The Civil Aviation Administration of China (CAAC) said on Wednesday that there were no technical irregularities or pilot errors that led to China Eastern Airlines Flight MU5735 crashing into the mountains of Guangxi on March 21.
The report has also stated that the data from both black boxes has not yet been extracted. Investigators have said that the boxes are badly damaged and that their content may be unsalvageable.
However, black boxes are said to be virtually indestructible devices which are built to survive crashes.
After the disappearance of Malaysian Airlines Flight MH370 in 2014, Scott Hamilton, director of aviation consulting company Leeham Co., told NPR:
"It is extremely rare for a black box to be destroyed. Black boxes have traditionally outperformed their design. It would take a concentrated fire beyond its design strength, or an impact so high that it would be beyond what it could withstand."
He went on to say that he cannot think of a case in which both devices have been damaged to the point of there being no useful data.
No conclusions as to what caused the crash or why it suddenly descended into the Guangxi Zhuang Autonomous Region, killing all 132 people on board, were offered.
The report, which was required to publish its findings within 30 days of the crash, was filed by the International Civil Aviation Organization. Only the summary was released to the public.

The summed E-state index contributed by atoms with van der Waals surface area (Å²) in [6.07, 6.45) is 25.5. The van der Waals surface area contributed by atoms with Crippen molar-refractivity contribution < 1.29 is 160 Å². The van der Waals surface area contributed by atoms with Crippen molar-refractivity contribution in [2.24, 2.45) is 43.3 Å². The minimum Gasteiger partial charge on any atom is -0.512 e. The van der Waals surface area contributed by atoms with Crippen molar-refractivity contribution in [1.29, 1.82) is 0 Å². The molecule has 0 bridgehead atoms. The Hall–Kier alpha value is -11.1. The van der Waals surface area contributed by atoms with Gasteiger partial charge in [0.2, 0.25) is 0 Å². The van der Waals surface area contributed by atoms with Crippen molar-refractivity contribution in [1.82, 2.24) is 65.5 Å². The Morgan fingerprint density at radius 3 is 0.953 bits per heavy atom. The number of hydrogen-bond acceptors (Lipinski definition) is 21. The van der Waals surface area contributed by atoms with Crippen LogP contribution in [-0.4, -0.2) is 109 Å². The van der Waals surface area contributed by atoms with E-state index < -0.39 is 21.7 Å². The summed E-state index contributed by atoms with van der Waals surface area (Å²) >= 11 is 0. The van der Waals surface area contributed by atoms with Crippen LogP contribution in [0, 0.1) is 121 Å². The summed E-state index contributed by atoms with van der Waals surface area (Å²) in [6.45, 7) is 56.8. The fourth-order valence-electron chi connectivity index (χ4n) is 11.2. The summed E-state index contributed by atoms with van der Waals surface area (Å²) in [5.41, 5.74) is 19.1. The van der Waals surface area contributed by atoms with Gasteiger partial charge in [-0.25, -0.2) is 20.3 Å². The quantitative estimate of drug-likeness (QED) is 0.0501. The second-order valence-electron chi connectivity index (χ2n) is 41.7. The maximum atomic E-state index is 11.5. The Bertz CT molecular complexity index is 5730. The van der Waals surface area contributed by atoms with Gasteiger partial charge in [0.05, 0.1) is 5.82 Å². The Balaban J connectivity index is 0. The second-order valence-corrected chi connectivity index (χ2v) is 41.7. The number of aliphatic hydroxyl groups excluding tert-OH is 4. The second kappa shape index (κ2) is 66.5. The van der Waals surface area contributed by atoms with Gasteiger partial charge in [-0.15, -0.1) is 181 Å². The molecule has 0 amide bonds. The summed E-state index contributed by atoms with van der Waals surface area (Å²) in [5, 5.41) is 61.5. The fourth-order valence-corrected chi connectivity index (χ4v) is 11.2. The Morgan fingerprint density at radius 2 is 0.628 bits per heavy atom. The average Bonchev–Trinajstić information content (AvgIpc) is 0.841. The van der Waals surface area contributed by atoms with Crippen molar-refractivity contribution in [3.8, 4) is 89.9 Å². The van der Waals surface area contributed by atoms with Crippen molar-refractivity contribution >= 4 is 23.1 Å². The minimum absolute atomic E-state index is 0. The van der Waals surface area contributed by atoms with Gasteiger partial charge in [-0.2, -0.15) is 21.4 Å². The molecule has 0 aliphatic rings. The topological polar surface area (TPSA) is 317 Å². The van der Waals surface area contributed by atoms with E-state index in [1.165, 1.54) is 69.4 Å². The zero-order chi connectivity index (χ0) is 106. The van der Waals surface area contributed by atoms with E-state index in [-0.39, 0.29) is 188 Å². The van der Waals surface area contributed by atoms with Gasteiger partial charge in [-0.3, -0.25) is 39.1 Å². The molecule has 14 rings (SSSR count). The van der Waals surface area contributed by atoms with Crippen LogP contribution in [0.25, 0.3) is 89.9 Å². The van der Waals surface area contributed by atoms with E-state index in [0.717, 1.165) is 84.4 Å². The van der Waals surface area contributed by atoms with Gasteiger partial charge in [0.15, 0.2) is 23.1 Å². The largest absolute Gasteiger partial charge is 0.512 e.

Earlier this month, Global Times reported the CAAC dispelled rumors that the analysis of data from the black boxes of Flight MU5735 had been completed and that the co-pilot was responsible for the crash.
The CAAC said that the rumors, which also claimed that the CAAC had called for pilots to undergo mandatory mental health assessments, were started online by people falsely using the name of government bodies and public security bureaus.
Flight MU5735 was en route from Kunming to Guangzhou on March 21. At 2.20pm the aircraft, a Boeing 737-800 jetliner, diverged from its assigned altitude. At this point, Guangzhou’s air traffic controllers tried to contact the crew, but they were unresponsive.
At 2.21pm, Guangzhou’s area control radar lost signal with the plane after its altitude had dropped from 8,900 meters to 3,380 meters, traveling at a speed of 1,010 kilometers per hour.
Search and rescue teams were deployed to the area in an attempt to salvage the wreckage, the plane’s two black boxes and search for survivors.
READ MORE: WATCH: Flight MU5735 Black Box Found
The two black boxes were recovered one week into the search. The cockpit black box, which records audio, was found first. The second black box, which collects data such as the movements of the plane, was found a few days after.
READ MORE: Flight MU5735: A Search and Rescue Diary
[Cover image via Weibo@中国新闻网]